David Stone
An Historic Landmark: Blackwell House, from the Real Front
An Historic Landmark: Blackwell House, from the Real Front
© David Stone / Roosevelt Island Daily

It’s not news to Roosevelt Island residents that visits from tourists and even other New Yorkers are increasing.

We overhear them puzzling over where to go when they leave the Tram. Some, unaware of what the community has to offer beyond exciting skyline views, circle right back on the Tram for a return to Manhattan.

What’s missing is what we once had when the island was less densely populated and earned less publicity: a guide for visitors, showing them where they can find the historic sites, parks, playgrounds, food and views that make Roosevelt Island a location like no other. 

Printed maps with highlights like those my wife and I were handed when we came as visitors the first time aren’t feasible or environmentally sound. So, what the Daily will offer is an online guide, accessible from our homepage, that is free and will be routinely updated.

Let’s get started. 

Coming to Roosevelt Island

Whether arriving by Tram or subway, you set foot on Roosevelt Island at a poorly marked location with little to help you figure out where to go. 

FDR Four Freedoms Park has invested in signs posted conveniently, but if your place of interest is anywhere else, you’re pretty much out of luck. That’s where this guide comes in.

A quick caution for those of you exiting the Tram: at peak periods, especially on weekends, Visitor Center signs mounted in giant flower post will come at you like roadside attractions in the Nevada wilderness. Ignore them.

Entering the Visitor Center, which is operated by the Historical Society and has the expected slant, before getting around the island is a lot like being forced to make a circuit through the gift shop before having a meal at Serendipity III or Tavern on the Green. 

Why buy knickknacks, books or T-shirts before you get a feel for the place?

Besides, FDR Four Freedoms is an international attraction with a nifty gift shop all their own you’ll find more relevant.

Red Buses: You’ll see them picking up passengers at both the Tram and Subway. They are free. As commuter buses for local residents, they don’t offer the best experience for tourists. They are often crowded and, by design, visit only the residential complexes.

Where to go?

The Tram and the Roosevelt Island subway station are a short distance apart and offer similar choices. If you need a bite to eat, Riverwalk Bar & Grill, Fuji East and others are steps from the subway. Or you can follow Main Street into the center of town where takeout and sit-down meals are available.

More on those later, but your main choices are between going south to have a look at Cornell Tech’s game-changing new campus, two scenic parks filling the tip of the island or taking a walk north, like most of us who live here do, and seeing multiple historic landmarks and the exceptional community that’s grown up around them.

Whichever you chose, stick to the Manhattan side of our narrow island and appreciate the classic views all along the paved promenade.

If You Go South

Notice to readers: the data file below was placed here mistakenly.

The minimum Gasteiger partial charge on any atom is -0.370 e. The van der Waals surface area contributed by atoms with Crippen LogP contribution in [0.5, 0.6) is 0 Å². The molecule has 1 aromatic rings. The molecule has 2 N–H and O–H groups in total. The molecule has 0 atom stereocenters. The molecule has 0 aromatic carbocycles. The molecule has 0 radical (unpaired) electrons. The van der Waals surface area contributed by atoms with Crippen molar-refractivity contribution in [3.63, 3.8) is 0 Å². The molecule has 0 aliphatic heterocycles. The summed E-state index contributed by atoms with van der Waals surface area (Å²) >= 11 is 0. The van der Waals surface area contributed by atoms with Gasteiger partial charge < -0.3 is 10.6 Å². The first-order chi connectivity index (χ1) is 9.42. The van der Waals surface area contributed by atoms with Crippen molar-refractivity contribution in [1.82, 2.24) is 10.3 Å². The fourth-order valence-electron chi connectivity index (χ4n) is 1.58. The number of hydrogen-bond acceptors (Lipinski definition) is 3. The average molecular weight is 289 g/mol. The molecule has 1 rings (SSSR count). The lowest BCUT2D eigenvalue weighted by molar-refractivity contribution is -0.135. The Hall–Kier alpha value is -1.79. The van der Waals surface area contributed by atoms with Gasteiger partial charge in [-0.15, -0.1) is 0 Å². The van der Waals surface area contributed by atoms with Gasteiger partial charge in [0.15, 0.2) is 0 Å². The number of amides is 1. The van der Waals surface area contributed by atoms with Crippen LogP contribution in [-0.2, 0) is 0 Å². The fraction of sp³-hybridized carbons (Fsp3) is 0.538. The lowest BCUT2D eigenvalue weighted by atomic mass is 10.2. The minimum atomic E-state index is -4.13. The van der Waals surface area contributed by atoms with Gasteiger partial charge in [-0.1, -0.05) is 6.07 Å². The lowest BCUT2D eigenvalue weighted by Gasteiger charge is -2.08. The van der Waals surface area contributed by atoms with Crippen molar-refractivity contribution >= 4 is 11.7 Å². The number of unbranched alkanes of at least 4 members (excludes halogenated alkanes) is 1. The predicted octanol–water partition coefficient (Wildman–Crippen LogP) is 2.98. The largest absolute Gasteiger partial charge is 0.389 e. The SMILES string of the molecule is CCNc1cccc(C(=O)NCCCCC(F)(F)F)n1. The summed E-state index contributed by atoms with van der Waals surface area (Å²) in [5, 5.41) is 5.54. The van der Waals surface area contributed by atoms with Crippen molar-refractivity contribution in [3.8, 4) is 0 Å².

Immediately past the Queensborough Bridge, which soars overhead without letting anyone exit, you find enough to fill an afternoon or more, starting with Cornell Tech. One caution: while the university remains under construction, food choice are few south of the subway.

While Cornell Tech remains under construction until 2017, your only way to travel to locations south of the bridge is by using the west promenade that takes you under the shade of cherry trees. Plentiful benches align the route along with views of Sutton Place and Turtle Bay, as Manhattan slopes down toward the United Nations, are as genteel as any remaining in the city.



While construction continues at Cornell, limiting roadway use, walking to and from these locations is usually your only options. Set aside at least a couple of hours to see everything, more if you want to enjoy walking the parks or sitting to appreciate Manhattan views from the calmer confines of Roosevelt Island.

If You Go North

For those of us who live on Roosevelt Island, the real action is from the Tram north to Lighthouse Park. This is where all the restaurants and shops are found and most of the historic sites.

Unfortunately and at least partly due to poor decisions in the planned community design, not enough is made of the historic sites available along Main Street and beyond. We will do what we can to correct that, here.

North of the subway and Southtown’s last building you see Roosevelt Island’s traditional community center. The first buildings are all here, grounded alongside historic sites on Main Street.

The mix can feel uncomfortable, a sense of designs not quite fitting together. You will also notice that the Main Street Plan turns everything inside out and incompatible with the logical environment.

You do have a choice here. You can take the promenade on the Manhattan side all the way to the tip of the island, but we recommend saving that for a casual return trip.


Comments and suggestions that help others appreciate their visits here are welcome below. Regular updates will keep this page fresh.

Has it been helpful for you?